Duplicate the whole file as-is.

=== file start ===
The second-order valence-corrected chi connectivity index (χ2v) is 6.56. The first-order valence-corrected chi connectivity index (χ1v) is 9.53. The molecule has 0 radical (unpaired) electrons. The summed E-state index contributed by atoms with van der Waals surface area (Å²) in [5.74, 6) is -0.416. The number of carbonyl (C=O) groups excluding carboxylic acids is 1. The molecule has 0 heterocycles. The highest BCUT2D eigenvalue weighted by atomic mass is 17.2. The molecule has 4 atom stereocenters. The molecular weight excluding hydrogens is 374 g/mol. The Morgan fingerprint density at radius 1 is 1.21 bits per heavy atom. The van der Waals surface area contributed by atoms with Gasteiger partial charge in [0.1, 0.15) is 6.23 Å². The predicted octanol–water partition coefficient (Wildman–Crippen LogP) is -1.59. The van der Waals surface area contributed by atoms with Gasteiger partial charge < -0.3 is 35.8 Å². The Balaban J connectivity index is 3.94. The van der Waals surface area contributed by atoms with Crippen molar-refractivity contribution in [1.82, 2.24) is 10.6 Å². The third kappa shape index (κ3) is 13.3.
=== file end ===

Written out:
The second-order valence-corrected chi connectivity index (χ2v) is 6.56. The first-order valence-corrected chi connectivity index (χ1v) is 9.53. The molecule has 0 radical (unpaired) electrons. The summed E-state index contributed by atoms with van der Waals surface area (Å²) in [5.74, 6) is -0.416. The number of carbonyl (C=O) groups excluding carboxylic acids is 1. The molecule has 0 heterocycles. The highest BCUT2D eigenvalue weighted by atomic mass is 17.2. The molecule has 4 atom stereocenters. The molecular weight excluding hydrogens is 374 g/mol. The Morgan fingerprint density at radius 1 is 1.21 bits per heavy atom. The van der Waals surface area contributed by atoms with Gasteiger partial charge in [0.1, 0.15) is 6.23 Å². The predicted octanol–water partition coefficient (Wildman–Crippen LogP) is -1.59. The van der Waals surface area contributed by atoms with Gasteiger partial charge < -0.3 is 35.8 Å². The Balaban J connectivity index is 3.94. The van der Waals surface area contributed by atoms with Crippen molar-refractivity contribution in [1.82, 2.24) is 10.6 Å². The third kappa shape index (κ3) is 13.3.